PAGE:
Lately, my fifth graders are working on monochromatic collages. Armed with sharp, seven-inch Fiskars and gajillions of food and interior design magazines, they've been ravenously hunting down certain shades of their chosen colors from tall, unwieldy piles of glossy pages in the center of their tables. They've been yelling across the classroom like auctioneers, "Who's doing yellow? I got yer yellow here, I got yellow gingham! Heeeeey purple, I found a purple flower...going once! Oh silver! Look at this car!!" It's been incredibly fun and interactive, and they're going to be awesome.
So yesterday, as I was helping a girl named Miller cut out quite an intricate, bright red Mobil horse with my nose mere inches from the scissor tips, I was rushed back to my freshman year of college. The setting: Auburn University. The year: 1995. Oh, if you'd known me then...wow. A different sort of Evie dwelt in this body -- a young, shy, homesick, introverted one. An Evie (quite more 'rounded' and 'soft' if you catch my drift) who would rather do almost anything than be in a sorority or spend her nights drinking PGA punch and having meaningless Zaps taken with people she will have forgotten the following year. I digress.
I remember sitting at my desk by the window on weekends, praying my potluck roommate from New Orleans (whose étoufée leftovers would often smell up the tiny room something fierce) would stay gone just a little bit longer. On the desk's scratched veneer surface sat a delicate china cup of Earl Grey and cream and a stack of Oreos on a pretty saucer, my Little Women soundtrack CD played softly from my gigantic ghetto blaster, a stack of Victoria magazines sat nearby, I wielded my favorite left-handed scissors and X-Acto knife and clip-clip-clipped. I copied lovely quotes into my dear diary, copied the dreamy images in watercolor, and cut pretty things out of those magazines for endless hours. Wild roses, clusters of pansies, snoozing cats, soft skies and bright cherries. Yes. I was that girl. And that girl was really talented with a tiny blade.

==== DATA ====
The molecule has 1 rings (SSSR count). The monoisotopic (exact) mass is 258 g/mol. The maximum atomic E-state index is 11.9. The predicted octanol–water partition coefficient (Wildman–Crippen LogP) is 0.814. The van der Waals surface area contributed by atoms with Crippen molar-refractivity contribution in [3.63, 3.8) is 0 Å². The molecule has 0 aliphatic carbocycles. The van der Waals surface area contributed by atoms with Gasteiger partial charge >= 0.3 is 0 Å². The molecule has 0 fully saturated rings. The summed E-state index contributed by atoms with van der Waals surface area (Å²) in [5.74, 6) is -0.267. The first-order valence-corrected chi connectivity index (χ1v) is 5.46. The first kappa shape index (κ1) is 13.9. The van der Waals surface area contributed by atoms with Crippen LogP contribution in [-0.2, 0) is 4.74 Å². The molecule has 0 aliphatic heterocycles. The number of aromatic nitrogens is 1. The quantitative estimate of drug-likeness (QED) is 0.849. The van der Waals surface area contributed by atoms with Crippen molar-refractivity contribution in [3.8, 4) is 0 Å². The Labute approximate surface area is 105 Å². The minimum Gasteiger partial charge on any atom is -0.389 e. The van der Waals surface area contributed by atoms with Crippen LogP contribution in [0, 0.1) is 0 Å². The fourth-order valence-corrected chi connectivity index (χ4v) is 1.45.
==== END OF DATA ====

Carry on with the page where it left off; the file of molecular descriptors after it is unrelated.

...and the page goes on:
I was going through some old letters awhile back and found a little envelope I made that year. It was fashioned from grey construction paper, plastered carefully with pictures of blossoms and ribbons, and then woven through with a fine, thin white satin ribbon to hold it closed. I opened it and noticed the paper had faded, bleached almost entirely white, and the intricate lace pattern I had cut along the flap's edge left a pretty mark. Age accomplishes strange and wondrous things. Boy, does it.
When I opened the envelope and shuffled through its contents, I found myself heavy-hearted for that girl. She was closed up and a little scared. She was appalled that her watercolor professor wanted her to just paint skeleton bones for nine weeks. Her "friends" liked Phish and she really, really didn't. She also didn't like her body very much, nor did she try to do anything to change it. She dearly missed her mom and her dad, her cat and her pretty bedroom. She busied herself with remembering the warm, happy past instead of throwing herself into the uncertain future which unnerved her quite a lot. She did try to focus on the positive, on the adventures that were there for the having, and occasionally found joy in wacky escapades and midnight trips to Wal-Mart (where she once stole a flat of pansies and a lawn chair...I am not proud but I do laugh). Though she knew very well that there was becoming to begin, a world to discover, all she could do most times was sink into the comfort of that university-issue, orange plastic chair (which she had covered with a lovely cotton throw), drown out the sounds of dorm life with her Dvořák CD, and get out those scissors.
Please don't take from what I've said here, though, that I don't have all kinds of crazy, protective love for that girl. She was me. I am her. As Anne Lamott puts it, so excellently and with such well-rooted understanding, "I'm all the ages I've ever been." I'm grateful for those years. They played a part in who I've become and how I'll help and understand others. I remember mom telling me just that during one of my tearful calls home on one of those long, lonely nights. I'm exceedingly more grateful, however, that those years have passed quietly into oblivion, and that I can close the envelope with new knowing.